It’s so true that you miss things when they’re gone but don’t let it happen to something as important as your eyesight. If you have read my bio, you know that I have glaucoma. But if you are like me, I had no idea what glaucoma really was or how it would affect my life until it happened to me. The eyes are very intricate organs that literally bring the world to us. Many of us take it for granted until it is threatened or gone.
I had an eye exam today for new glasses. I am fortunate not to have lost all of the vision in my right eye when I had an acute attack of narrow angle glaucoma. An acute attack comes on suddenly and without warning. In many cases, it brings intense migraine-like headaches. With an angle closure, the fluid in the eye gets trapped beneath the colored part of the eye (the iris) and causes an increase in intraocular pressure. Since the fluid can’t drain from the eye, it builds up and causes intense pain until it can be drained off. In my case, the eye was able to release the pressure intermittently so it wasn’t constant until the drainage opening scarred over. Once that happens, there is no relief until a medical intervention.
On five occasions I went to the emergency room with intense pain that I could only characterize as migraines because it was in my head. But I knew the pain was in my eye. What I didn’t know is that emergency room doctors are not trained to treat the eyes for this type of injury. It is very important if you cannot be your own advocate for your health that you have someone with you to advocate on your behalf. Without my husband, who understood what I had been going through, I don’t know if I would have been able to communicate effectively in that condition.
Doctors tried to help alleviate pain the best way they knew how. They looked for the potential problem by running tests and then treating the associated pain. Without knowing that what I was experiencing an acute glaucoma attack, I was subjected to MRIs, CT scans, and even a lumbar puncture. Without a defined cause of the problem, I was treated with mega doses of a narcotic pain reliever. Treating a symptom with a medication was only a bandage on a larger wound. It was only after my husband insisted on an ophthalmologist being called to evaluate my eyes that the root cause was identified.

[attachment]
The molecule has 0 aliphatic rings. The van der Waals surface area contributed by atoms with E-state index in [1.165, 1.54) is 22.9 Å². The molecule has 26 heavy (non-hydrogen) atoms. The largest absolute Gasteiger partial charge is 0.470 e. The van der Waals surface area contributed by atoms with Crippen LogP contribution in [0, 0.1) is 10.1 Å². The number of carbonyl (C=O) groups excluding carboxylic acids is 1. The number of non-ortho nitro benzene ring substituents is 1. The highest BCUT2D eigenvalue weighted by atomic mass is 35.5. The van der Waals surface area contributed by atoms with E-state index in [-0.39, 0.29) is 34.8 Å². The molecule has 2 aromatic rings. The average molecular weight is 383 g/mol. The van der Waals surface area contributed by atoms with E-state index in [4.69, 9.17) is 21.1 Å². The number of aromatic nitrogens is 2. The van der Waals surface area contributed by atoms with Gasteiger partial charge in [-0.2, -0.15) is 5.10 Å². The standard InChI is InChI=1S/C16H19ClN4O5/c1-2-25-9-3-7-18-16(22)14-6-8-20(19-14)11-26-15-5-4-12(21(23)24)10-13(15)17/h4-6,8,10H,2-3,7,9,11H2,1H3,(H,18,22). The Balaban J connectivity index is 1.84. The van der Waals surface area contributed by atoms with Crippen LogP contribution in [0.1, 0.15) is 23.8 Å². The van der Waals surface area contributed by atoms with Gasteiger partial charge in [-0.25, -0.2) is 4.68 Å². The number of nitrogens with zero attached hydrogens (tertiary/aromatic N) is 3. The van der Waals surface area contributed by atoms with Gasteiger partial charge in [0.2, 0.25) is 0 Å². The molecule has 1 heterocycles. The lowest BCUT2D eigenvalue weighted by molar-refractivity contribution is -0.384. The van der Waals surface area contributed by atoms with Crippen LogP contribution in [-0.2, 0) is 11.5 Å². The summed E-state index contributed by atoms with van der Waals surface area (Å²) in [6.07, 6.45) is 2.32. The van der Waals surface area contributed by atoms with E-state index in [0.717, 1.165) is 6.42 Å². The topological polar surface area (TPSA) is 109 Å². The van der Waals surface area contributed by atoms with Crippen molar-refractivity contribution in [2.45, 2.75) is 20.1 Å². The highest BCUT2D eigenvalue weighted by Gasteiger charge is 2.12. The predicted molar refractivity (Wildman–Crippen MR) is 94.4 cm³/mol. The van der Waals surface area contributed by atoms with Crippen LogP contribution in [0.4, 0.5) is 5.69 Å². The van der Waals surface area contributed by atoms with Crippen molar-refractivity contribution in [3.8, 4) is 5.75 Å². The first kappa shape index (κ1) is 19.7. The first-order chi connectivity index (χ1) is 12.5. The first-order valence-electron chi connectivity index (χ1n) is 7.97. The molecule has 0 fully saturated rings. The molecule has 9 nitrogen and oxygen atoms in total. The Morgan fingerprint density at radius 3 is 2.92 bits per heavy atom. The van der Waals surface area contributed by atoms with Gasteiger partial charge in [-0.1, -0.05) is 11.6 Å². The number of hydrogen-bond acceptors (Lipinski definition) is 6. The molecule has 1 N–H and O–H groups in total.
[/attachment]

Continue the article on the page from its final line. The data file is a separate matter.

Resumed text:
No matter what the symptom, don’t dismiss eye problems. Take them seriously. I am truly grateful to have recovered some of my vision but it’s most important to pay attention to the symptoms and communicate them clearly before it’s too late and you’re not able to communicate them.
If you get sudden, intense pain in the eye, blurry vision, halos around the eyes, nausea and vomiting please see an ophthalmologist. Many times, glaucoma can come on slowly, robbing you of your sight over a long period of time. Be aware to any signs of diminished vision. Glaucoma often progresses undetected until the optic nerve already has been irreversibly damaged, with varying degrees of permanent vision loss.
Don’t get to the point where you will miss it when it’s gone. Save your sight by being proactive and having your eyes checked at least annually. If there is a history of glaucoma in your family, make certain your children are also screened. Prepare yourself before going to the eye doctor.
- Make a list of all of your symptoms
- List all the current medications you are taking and the condition for which your are taking them
- List any medical history about your eye health
- Write out any questions you may have including an explanation of the diagnosis, potential treatments, medications that may be prescribes and any concerns that you want to address
Most of all do not self-medicate. Using eye drops that someone else recommends or taking heavy duty pain relievers can cause more harm than good. Should your condition require surgery, seek out a qualified glaucoma specialist. You will most likely being seeing them for the rest of your life so make certain you find one that you are comfortable with their skills, abilities and bedside manner.
I believe that before I recognized the importance of a healthy diet I had allowed my blood glucose level to get too high and this may have triggered the onset of the acute glaucoma attack. It is absolutely necessary to have a healthy balanced nutritional plan in order for you to take care of your body, including your eyes. I would make the same recommendations to save your eyes as I do for the rest of your body – eat whole foods, get moving daily, avoid caffeine and drink plenty of filtered water. Also wear ear eye protection when you use power tools or play high-speed racket sports on enclosed courts. Also wear hats and sunglasses if you spend time outside.
Take care of your eyes so you can keep the whole world in your view.